Although a recent research report
in UK indicates over half the people trashing the concept
of putting health warning on the bottles of wine or spirits,
it may well be worth trying in India by the Health Minister
Ramadoss rather than using coercive techniques to curb the
excessive use of alcohol in India.
The research, based on the feedback from
961 internet using adults, found that only 40% of men think
health warnings are a good idea whereas 49% women support
While 36% of women believe that these labels
will make them think about how much they drink, only 30%
men feel that way.
Recently there has been a lot of media
coverage reporting on the indiscriminate and binge drinking
of women in UK. 'The study suggests that women are clearly
more open to these new proposed labels," says Mathilde
Dudouitm, a senior research analyst for the international
research conducting organisation, Mintel.
"For women at least, this new initiative
could well be a step in the right direction to combat excessive
drinking. However, men clearly are much more set in their
ways when it comes to what they drink, and it will be harder
to convince them to change their habits."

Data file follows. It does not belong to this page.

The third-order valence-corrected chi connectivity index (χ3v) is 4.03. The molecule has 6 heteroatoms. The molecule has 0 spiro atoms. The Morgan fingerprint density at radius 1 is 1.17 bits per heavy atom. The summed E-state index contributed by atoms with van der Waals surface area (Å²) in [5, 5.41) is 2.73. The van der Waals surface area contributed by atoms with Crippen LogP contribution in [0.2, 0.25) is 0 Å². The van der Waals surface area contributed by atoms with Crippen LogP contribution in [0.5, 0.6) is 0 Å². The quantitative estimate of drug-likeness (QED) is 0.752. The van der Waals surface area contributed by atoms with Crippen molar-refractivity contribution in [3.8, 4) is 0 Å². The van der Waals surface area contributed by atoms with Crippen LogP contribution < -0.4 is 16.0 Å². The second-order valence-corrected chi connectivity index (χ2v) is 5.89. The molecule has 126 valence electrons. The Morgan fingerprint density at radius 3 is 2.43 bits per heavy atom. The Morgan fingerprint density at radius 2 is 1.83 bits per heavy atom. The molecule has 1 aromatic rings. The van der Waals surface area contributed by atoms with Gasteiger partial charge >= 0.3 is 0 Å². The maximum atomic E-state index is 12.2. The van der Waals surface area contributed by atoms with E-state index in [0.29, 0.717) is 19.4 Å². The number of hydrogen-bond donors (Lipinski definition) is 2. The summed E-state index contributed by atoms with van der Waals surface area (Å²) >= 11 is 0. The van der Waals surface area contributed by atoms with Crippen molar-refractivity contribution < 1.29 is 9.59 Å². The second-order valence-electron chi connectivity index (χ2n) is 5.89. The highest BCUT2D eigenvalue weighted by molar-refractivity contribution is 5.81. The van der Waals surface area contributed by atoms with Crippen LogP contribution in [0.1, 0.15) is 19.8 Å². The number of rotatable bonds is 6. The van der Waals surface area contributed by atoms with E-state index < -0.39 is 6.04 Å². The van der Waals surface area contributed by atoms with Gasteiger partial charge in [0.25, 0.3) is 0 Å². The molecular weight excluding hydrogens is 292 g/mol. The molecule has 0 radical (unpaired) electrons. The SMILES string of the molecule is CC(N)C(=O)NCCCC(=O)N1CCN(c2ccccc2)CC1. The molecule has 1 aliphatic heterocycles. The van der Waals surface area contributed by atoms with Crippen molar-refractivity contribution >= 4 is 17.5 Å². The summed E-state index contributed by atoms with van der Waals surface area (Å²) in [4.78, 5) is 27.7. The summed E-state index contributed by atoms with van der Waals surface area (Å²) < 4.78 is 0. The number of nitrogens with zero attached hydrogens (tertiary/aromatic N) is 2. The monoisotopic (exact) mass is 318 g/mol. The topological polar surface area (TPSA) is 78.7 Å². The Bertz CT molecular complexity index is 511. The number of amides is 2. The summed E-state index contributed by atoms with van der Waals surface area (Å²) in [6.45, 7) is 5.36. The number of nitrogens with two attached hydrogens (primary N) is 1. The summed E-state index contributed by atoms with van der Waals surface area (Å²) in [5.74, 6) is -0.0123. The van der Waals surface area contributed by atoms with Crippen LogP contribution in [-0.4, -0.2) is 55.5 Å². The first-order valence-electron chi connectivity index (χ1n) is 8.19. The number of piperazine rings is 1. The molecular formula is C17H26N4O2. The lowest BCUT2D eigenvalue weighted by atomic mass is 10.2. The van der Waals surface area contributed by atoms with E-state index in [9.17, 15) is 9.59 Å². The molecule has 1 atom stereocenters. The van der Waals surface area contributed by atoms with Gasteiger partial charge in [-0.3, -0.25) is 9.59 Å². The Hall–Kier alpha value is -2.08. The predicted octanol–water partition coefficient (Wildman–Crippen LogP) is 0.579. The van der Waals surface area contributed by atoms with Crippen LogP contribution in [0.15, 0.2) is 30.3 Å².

However, the research, reported in Harpers,
found that two in five men (44%) would find it useful to
know the number of units they are getting through, compared
to over half of women (53%).
"The trend towards stronger drinks
and larger glasses means that Brits can often no longer
be sure how many units they are drinking.
"Without clear information, many
people will be unaware whether they are exceeding their
weekly alcohol intake, or whether they are still within
the safe drink drive limits after an evening out,"
The Government is planning to enforce a
law that will force all alcoholic drinks to carry health
warnings by the end of the year in a bid to tackle Britain's
binge drinking culture.
While many British are reducing the alcohol
intake as part of a healthier lifestyle, the amount of consumption
has remained the same during the past 5 years, showing that
those who drink, are drinking more, the research found.
The Union Health Ministry could carry out
a survey through IAPA or any independent agency and decide
on a national policy on educating about wines and alcohol
so that the consumption can be checked voluntarily by the
In any case, steps like giving warning
on the labels may be worth their while. Other co-ercive
methods should possibly be avoided.
The government of Delhi recently cleared
the Delhi Excise Bill 2007 in which it neither reduced the
legal drinking age to the realistic 21, nor made the announcement
of making Beer and Wine available in the supermarkets. These
could be the platforms available to the government where
one could be educated about the possible downside of excessive